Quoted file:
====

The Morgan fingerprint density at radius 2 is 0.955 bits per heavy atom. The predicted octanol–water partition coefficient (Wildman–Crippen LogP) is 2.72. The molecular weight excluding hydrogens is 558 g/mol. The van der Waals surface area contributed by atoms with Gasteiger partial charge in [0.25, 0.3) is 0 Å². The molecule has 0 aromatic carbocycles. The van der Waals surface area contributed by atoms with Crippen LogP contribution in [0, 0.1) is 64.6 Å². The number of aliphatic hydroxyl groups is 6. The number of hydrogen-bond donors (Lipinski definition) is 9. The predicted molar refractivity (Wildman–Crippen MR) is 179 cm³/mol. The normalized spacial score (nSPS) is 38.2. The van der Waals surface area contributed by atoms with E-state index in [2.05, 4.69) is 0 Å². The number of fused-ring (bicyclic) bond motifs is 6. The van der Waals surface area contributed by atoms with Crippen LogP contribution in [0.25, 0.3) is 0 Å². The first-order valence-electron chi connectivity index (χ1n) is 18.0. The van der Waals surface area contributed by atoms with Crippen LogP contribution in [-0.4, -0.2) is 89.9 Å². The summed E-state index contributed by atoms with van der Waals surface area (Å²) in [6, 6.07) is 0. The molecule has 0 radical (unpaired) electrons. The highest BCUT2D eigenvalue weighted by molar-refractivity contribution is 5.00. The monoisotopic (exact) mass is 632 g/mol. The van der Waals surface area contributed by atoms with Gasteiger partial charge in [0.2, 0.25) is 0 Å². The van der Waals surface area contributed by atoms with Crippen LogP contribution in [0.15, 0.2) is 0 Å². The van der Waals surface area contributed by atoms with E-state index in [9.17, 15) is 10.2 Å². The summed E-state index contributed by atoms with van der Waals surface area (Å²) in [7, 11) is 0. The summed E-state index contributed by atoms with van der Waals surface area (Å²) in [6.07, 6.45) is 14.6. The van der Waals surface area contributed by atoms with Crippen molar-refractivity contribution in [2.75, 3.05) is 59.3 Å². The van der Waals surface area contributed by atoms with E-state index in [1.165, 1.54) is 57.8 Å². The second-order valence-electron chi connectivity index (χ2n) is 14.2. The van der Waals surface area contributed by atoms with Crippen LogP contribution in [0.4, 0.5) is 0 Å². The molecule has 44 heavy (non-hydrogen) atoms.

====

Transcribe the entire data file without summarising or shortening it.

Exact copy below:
The Morgan fingerprint density at radius 2 is 0.955 bits per heavy atom. The predicted octanol–water partition coefficient (Wildman–Crippen LogP) is 2.72. The molecular weight excluding hydrogens is 558 g/mol. The van der Waals surface area contributed by atoms with Gasteiger partial charge in [0.25, 0.3) is 0 Å². The molecule has 0 aromatic carbocycles. The van der Waals surface area contributed by atoms with Crippen LogP contribution in [0, 0.1) is 64.6 Å². The number of aliphatic hydroxyl groups is 6. The number of hydrogen-bond donors (Lipinski definition) is 9. The predicted molar refractivity (Wildman–Crippen MR) is 179 cm³/mol. The normalized spacial score (nSPS) is 38.2. The van der Waals surface area contributed by atoms with E-state index in [2.05, 4.69) is 0 Å². The number of fused-ring (bicyclic) bond motifs is 6. The van der Waals surface area contributed by atoms with Crippen LogP contribution in [0.25, 0.3) is 0 Å². The first-order valence-electron chi connectivity index (χ1n) is 18.0. The van der Waals surface area contributed by atoms with Crippen LogP contribution in [-0.4, -0.2) is 89.9 Å². The summed E-state index contributed by atoms with van der Waals surface area (Å²) in [6, 6.07) is 0. The molecule has 0 radical (unpaired) electrons. The highest BCUT2D eigenvalue weighted by molar-refractivity contribution is 5.00. The monoisotopic (exact) mass is 632 g/mol. The van der Waals surface area contributed by atoms with Gasteiger partial charge in [0.2, 0.25) is 0 Å². The van der Waals surface area contributed by atoms with Crippen LogP contribution in [0.15, 0.2) is 0 Å². The van der Waals surface area contributed by atoms with E-state index in [9.17, 15) is 10.2 Å². The summed E-state index contributed by atoms with van der Waals surface area (Å²) in [7, 11) is 0. The summed E-state index contributed by atoms with van der Waals surface area (Å²) in [6.07, 6.45) is 14.6. The van der Waals surface area contributed by atoms with Crippen molar-refractivity contribution in [2.75, 3.05) is 59.3 Å². The van der Waals surface area contributed by atoms with E-state index in [1.165, 1.54) is 57.8 Å². The second-order valence-electron chi connectivity index (χ2n) is 14.2. The van der Waals surface area contributed by atoms with Crippen LogP contribution in [0.4, 0.5) is 0 Å². The molecule has 44 heavy (non-hydrogen) atoms.